In April, I signed a Irrevocable Pre burial trust with local funeral home using a check from dad's bank account and the cash out check from dad's life insurance in order to spend down for Medicaid eligibility. He was accepted.
It is July and I found out the funeral home has not set up the trust but did cash check from dad's account and held on to cash out insurance check. They said it got lost in paperwork. I am uncomfortable with their actions and have told them so. Can I demand my father's money back...and get it? Also will their actions affect dad's continued Medicaid care?

I live in a small town so Funeral director knew me and my family. The trust was not thru the Funeral home it was actually a separate company. I was given the paperwork the day I made the pre-arrangements for Moms funeral.
Helpful Answer (1)
Reply to JoAnn29

I'm confused as to what got lost - the "trust"?  Regardless, I would contact authorities as well, and you might want to consider researching to determine if this particular funeral service is a member of professional organization of funeral homes.   If so, contact them.  I doubt they would want someone tarnishing their profession to be involved.

You might also do litigation checks in the local county offices to see if others have experienced similar situations.  If so, I think the local tv news stations would find this an interesting and enlightening news clip, as well as providing warning to others who might be in similar situations.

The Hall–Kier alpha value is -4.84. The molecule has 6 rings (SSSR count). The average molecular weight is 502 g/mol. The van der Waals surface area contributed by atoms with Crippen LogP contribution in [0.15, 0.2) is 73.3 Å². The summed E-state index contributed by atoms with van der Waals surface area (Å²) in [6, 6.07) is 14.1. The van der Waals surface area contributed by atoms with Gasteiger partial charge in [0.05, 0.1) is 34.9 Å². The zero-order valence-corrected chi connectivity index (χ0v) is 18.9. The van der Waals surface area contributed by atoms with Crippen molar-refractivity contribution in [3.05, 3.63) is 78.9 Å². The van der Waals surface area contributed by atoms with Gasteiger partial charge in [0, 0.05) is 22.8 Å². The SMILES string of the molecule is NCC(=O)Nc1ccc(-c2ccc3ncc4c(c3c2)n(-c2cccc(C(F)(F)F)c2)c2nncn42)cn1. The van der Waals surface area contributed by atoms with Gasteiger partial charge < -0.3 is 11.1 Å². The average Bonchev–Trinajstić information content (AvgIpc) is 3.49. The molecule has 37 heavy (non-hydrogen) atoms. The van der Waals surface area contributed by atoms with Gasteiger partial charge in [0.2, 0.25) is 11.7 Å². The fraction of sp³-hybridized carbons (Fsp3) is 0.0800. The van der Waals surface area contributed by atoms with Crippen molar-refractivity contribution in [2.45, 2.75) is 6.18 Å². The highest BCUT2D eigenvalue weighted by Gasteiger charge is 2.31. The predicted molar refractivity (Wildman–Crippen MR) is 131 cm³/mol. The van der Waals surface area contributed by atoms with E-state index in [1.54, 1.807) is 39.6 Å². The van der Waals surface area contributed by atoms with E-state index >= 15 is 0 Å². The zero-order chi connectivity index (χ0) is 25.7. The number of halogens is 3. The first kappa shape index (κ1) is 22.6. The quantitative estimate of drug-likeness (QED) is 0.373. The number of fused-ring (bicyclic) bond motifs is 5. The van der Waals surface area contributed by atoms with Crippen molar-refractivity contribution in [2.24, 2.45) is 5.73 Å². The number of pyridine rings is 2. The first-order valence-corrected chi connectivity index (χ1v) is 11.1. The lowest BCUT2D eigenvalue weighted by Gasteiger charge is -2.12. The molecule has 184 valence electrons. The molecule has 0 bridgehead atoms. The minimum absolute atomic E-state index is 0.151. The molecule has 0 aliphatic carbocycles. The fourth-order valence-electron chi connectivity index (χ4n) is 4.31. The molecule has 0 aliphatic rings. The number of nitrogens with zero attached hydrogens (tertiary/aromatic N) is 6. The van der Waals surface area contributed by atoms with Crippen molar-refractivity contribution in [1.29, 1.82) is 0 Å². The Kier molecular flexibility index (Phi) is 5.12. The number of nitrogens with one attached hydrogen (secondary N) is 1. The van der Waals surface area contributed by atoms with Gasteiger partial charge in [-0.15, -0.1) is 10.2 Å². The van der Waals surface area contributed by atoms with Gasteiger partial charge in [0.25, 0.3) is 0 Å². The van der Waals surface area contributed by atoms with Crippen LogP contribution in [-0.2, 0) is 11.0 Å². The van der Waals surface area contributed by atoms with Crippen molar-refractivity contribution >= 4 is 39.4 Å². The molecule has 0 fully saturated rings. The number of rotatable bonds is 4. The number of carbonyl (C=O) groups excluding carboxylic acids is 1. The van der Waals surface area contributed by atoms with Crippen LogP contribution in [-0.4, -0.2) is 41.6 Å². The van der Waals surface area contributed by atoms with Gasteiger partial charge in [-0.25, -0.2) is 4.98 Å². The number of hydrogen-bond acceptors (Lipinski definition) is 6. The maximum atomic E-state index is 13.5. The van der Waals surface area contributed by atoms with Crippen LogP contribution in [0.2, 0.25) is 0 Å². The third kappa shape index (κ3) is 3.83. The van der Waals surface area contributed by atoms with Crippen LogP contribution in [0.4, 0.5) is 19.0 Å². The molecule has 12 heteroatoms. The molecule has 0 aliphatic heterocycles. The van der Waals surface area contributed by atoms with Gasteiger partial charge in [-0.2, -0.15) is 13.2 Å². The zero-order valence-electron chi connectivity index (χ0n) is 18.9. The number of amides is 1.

BTW, how did you find this particular funeral home?   Was it holding "meetings" at care facilities?   Did it solicit you?
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Reply to GardenArtist

Contact the district attorney's office and ask what steps to take.
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Reply to MJ1929

Have they agreed to set up the trust immediately?

If they don't this right, I would contact the Pennsylvainia Attorney General and whatever consumer regulatory agency governs funeral homes in your state.

Send all correspondence by mail with a return receipt requested so that you have proof that the mail was received and by whom.
Helpful Answer (2)
Reply to BarbBrooklyn

I don’t know. I suppose that you may shake them up if you have an attorney write them a letter inquiring about the circumstances.

Best wishes to you and your family.
Helpful Answer (1)
Reply to NeedHelpWithMom

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